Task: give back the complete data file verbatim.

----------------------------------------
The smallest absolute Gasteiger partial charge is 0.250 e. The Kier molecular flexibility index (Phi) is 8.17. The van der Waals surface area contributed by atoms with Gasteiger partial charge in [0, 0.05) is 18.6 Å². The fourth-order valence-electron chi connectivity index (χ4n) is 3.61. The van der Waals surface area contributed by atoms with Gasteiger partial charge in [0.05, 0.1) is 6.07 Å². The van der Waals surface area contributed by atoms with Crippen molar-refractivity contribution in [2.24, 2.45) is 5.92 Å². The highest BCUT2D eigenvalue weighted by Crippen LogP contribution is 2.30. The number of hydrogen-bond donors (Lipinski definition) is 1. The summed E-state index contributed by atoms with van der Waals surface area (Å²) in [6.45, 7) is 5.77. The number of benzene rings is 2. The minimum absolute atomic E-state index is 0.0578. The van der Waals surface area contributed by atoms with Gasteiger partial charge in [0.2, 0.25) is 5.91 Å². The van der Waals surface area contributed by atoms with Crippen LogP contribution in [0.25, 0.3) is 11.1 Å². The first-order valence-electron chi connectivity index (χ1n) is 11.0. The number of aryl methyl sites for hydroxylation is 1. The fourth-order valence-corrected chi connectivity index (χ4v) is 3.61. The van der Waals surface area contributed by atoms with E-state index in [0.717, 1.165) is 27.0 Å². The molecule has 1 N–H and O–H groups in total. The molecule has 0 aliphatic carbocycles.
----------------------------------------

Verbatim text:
The smallest absolute Gasteiger partial charge is 0.250 e. The Kier molecular flexibility index (Phi) is 8.17. The van der Waals surface area contributed by atoms with Gasteiger partial charge in [0, 0.05) is 18.6 Å². The fourth-order valence-electron chi connectivity index (χ4n) is 3.61. The van der Waals surface area contributed by atoms with Gasteiger partial charge in [0.05, 0.1) is 6.07 Å². The van der Waals surface area contributed by atoms with Crippen molar-refractivity contribution in [2.24, 2.45) is 5.92 Å². The highest BCUT2D eigenvalue weighted by Crippen LogP contribution is 2.30. The number of hydrogen-bond donors (Lipinski definition) is 1. The summed E-state index contributed by atoms with van der Waals surface area (Å²) in [6.45, 7) is 5.77. The number of benzene rings is 2. The minimum absolute atomic E-state index is 0.0578. The van der Waals surface area contributed by atoms with Gasteiger partial charge in [0.2, 0.25) is 5.91 Å². The van der Waals surface area contributed by atoms with Crippen LogP contribution in [0.25, 0.3) is 11.1 Å². The first-order valence-electron chi connectivity index (χ1n) is 11.0. The number of aryl methyl sites for hydroxylation is 1. The fourth-order valence-corrected chi connectivity index (χ4v) is 3.61. The van der Waals surface area contributed by atoms with E-state index in [0.717, 1.165) is 27.0 Å². The molecule has 1 N–H and O–H groups in total. The molecule has 0 aliphatic carbocycles.